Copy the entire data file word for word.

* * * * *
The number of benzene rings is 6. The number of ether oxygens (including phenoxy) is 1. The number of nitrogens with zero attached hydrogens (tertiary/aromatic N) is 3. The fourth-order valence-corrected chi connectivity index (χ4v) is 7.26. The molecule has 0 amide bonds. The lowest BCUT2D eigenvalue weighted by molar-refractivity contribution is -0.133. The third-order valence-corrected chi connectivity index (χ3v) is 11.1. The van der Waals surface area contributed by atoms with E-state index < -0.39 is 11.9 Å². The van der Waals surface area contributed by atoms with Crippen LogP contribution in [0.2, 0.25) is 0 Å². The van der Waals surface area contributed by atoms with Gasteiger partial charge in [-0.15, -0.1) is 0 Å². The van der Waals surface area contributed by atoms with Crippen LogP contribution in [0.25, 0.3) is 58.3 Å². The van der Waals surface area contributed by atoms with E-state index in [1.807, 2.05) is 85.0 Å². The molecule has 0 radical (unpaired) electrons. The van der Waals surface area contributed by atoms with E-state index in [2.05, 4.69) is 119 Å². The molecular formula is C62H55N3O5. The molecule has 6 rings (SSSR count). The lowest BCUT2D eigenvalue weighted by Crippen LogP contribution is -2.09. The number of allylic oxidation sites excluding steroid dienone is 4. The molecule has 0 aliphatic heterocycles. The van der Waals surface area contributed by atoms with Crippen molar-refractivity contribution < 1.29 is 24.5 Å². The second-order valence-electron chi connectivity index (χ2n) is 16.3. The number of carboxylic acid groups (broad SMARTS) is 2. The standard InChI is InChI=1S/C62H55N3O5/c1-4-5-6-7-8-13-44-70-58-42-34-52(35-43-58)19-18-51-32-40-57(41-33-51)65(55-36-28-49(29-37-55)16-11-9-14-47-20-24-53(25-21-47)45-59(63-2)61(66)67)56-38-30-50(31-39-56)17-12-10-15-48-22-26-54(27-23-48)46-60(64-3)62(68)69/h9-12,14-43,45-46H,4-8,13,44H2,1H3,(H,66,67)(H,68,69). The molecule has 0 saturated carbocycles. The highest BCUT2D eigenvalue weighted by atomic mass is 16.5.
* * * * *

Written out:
The number of benzene rings is 6. The number of ether oxygens (including phenoxy) is 1. The number of nitrogens with zero attached hydrogens (tertiary/aromatic N) is 3. The fourth-order valence-corrected chi connectivity index (χ4v) is 7.26. The molecule has 0 amide bonds. The lowest BCUT2D eigenvalue weighted by molar-refractivity contribution is -0.133. The third-order valence-corrected chi connectivity index (χ3v) is 11.1. The van der Waals surface area contributed by atoms with E-state index < -0.39 is 11.9 Å². The van der Waals surface area contributed by atoms with Crippen LogP contribution in [0.2, 0.25) is 0 Å². The van der Waals surface area contributed by atoms with Gasteiger partial charge in [-0.15, -0.1) is 0 Å². The van der Waals surface area contributed by atoms with Crippen LogP contribution in [0.25, 0.3) is 58.3 Å². The van der Waals surface area contributed by atoms with E-state index in [1.807, 2.05) is 85.0 Å². The molecule has 0 radical (unpaired) electrons. The van der Waals surface area contributed by atoms with E-state index in [2.05, 4.69) is 119 Å². The molecular formula is C62H55N3O5. The molecule has 6 rings (SSSR count). The lowest BCUT2D eigenvalue weighted by Crippen LogP contribution is -2.09. The number of allylic oxidation sites excluding steroid dienone is 4. The molecule has 0 aliphatic heterocycles. The van der Waals surface area contributed by atoms with Crippen molar-refractivity contribution < 1.29 is 24.5 Å². The second-order valence-electron chi connectivity index (χ2n) is 16.3. The number of carboxylic acid groups (broad SMARTS) is 2. The standard InChI is InChI=1S/C62H55N3O5/c1-4-5-6-7-8-13-44-70-58-42-34-52(35-43-58)19-18-51-32-40-57(41-33-51)65(55-36-28-49(29-37-55)16-11-9-14-47-20-24-53(25-21-47)45-59(63-2)61(66)67)56-38-30-50(31-39-56)17-12-10-15-48-22-26-54(27-23-48)46-60(64-3)62(68)69/h9-12,14-43,45-46H,4-8,13,44H2,1H3,(H,66,67)(H,68,69). The molecule has 0 saturated carbocycles. The highest BCUT2D eigenvalue weighted by atomic mass is 16.5.